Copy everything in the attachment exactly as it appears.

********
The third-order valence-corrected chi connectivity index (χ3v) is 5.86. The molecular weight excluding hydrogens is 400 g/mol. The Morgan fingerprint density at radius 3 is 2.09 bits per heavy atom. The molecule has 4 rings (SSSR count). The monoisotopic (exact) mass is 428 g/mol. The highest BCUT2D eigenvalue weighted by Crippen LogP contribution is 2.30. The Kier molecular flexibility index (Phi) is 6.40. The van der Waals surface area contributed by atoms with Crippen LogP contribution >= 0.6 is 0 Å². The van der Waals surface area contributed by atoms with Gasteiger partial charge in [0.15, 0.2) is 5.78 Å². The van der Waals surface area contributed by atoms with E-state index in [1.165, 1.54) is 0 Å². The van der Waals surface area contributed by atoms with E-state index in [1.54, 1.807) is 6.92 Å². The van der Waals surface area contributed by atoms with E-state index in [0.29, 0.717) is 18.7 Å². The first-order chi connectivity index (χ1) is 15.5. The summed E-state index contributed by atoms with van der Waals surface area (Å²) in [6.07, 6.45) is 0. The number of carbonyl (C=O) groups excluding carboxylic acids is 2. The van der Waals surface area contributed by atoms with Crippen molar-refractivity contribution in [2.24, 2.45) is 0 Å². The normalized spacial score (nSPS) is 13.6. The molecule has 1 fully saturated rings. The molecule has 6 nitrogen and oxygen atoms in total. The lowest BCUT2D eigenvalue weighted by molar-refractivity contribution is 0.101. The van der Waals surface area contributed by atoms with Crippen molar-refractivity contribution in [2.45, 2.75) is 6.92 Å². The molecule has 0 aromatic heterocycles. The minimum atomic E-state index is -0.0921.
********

The third-order valence-corrected chi connectivity index (χ3v) is 5.86. The molecular weight excluding hydrogens is 400 g/mol. The Morgan fingerprint density at radius 3 is 2.09 bits per heavy atom. The molecule has 4 rings (SSSR count). The monoisotopic (exact) mass is 428 g/mol. The highest BCUT2D eigenvalue weighted by Crippen LogP contribution is 2.30. The Kier molecular flexibility index (Phi) is 6.40. The van der Waals surface area contributed by atoms with Crippen LogP contribution >= 0.6 is 0 Å². The van der Waals surface area contributed by atoms with Gasteiger partial charge in [0.15, 0.2) is 5.78 Å². The van der Waals surface area contributed by atoms with E-state index in [1.165, 1.54) is 0 Å². The van der Waals surface area contributed by atoms with E-state index in [1.54, 1.807) is 6.92 Å². The van der Waals surface area contributed by atoms with E-state index in [0.29, 0.717) is 18.7 Å². The first-order chi connectivity index (χ1) is 15.5. The summed E-state index contributed by atoms with van der Waals surface area (Å²) in [6.07, 6.45) is 0. The number of carbonyl (C=O) groups excluding carboxylic acids is 2. The van der Waals surface area contributed by atoms with Crippen molar-refractivity contribution in [2.24, 2.45) is 0 Å². The normalized spacial score (nSPS) is 13.6. The molecule has 1 fully saturated rings. The molecule has 6 nitrogen and oxygen atoms in total. The lowest BCUT2D eigenvalue weighted by molar-refractivity contribution is 0.101. The van der Waals surface area contributed by atoms with Crippen molar-refractivity contribution in [2.45, 2.75) is 6.92 Å². The molecule has 0 aromatic heterocycles. The minimum atomic E-state index is -0.0921.